A Michigan doctor is accused of committing health care fraud after he allegedly mistreated cancer patients and bilked the government of millions in false Medicare claims, a federal complaint said.
Dr. Farid Fata, 48, of Oakland Township, Mich., reportedly gave "unnecessary chemotherapy to patients in remission" and deliberately misdiagnosed patients in order to defraud the federally-funded health care program of approximately $35 million over a two-year period, according to the complaint.
Fata "systematically defrauded Medicare by submitting false claims for services that were medically unnecessary" for patients, which included a variety of cancer and hematology treatments given to people who did not need them, the complaint said.
Fata, who owns and operates Michigan Hematology Oncology Centers (MHO), was arrested and booked into Wayne County Jail in Detroit, Mich. on Tuesday, U.S. Attorney's Office for the Eastern District of Michigan said. Federal agents raided his multiple offices in the Detroit area and seized his medical records as they continue to build a case against him.
"Violating a patient's trust and placing them at risk through fraudulent abuse of our nation's health care system is deplorable," FBI Special Agent in Charge Robert D. Foley III said in a news release.
Jeff Berz, whose father was a former patient of Fata's, testified at Fata's bond hearing on Friday that when his father didn't respond to chemotherapy, the allegedly deceptive doctor refused to stop administering the drugs.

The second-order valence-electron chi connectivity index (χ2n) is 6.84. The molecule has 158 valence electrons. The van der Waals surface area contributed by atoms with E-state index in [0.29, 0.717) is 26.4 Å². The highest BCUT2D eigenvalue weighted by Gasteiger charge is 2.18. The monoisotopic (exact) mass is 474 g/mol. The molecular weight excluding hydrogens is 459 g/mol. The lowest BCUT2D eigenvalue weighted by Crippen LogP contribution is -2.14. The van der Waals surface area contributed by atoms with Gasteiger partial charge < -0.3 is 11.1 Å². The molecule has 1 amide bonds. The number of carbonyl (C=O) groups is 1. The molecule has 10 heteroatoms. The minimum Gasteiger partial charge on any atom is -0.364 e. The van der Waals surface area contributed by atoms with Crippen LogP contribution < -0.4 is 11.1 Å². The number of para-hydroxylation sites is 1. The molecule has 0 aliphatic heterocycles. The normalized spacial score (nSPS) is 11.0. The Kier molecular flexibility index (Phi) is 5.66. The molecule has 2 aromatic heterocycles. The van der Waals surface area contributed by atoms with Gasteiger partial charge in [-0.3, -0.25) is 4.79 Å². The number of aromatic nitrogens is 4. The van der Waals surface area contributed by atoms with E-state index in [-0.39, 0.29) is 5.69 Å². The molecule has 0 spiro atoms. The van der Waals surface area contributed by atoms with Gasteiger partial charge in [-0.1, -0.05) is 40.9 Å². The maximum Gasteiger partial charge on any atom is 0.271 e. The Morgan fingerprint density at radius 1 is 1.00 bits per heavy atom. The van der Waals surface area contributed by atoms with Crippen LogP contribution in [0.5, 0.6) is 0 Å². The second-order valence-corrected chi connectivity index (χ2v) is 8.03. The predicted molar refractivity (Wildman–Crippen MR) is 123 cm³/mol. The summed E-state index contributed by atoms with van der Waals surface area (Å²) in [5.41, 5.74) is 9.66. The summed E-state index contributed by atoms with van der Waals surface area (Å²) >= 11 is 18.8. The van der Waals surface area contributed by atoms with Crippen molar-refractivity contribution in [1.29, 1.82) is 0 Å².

"From the time that my father began getting the chemotherapy, his health deteriorated," he said.
Oncology nurse Angela Swantek told ABC News she first complained to investigators about Fata's alleged wrongdoings after she spent two hours at one of his clinics back in 2010.
"I don't know how he's gotten away with it for this long," she told ABC News. "I was disgusted. I got in the car, I was still sitting in the parking lot and I was truly almost in tears just because of what I saw and how patients were getting their chemotherapy."
But Fata's attorney, Christopher Andreoff, said the claims against his client were false.
"The government has not retained an expert to give an opinion that there was a mistreatment, or misdiagnosis, or unnecessary tests given to any patient," he said.
Fata is due back in the U.S. District Court for the Eastern District of Michigan on Tuesday morning as federal prosecutors seek to keep the doctor behind bars, according to court records.
As of Friday, Fata's bond was set at $170,000, Andreoff told ABCNews.com. Under current bond conditions, Fata would be subject to home confinement and electronic monitoring 24 hours a day. The doctor would not be able to practice medicine or prescribe medication, which Andreoff said "could devastate, if not close his practice."
Fata has also surrendered both his Lebanese and U.S. passports, Andreoff said.
If convicted, Fata faces up to 20 years in jail.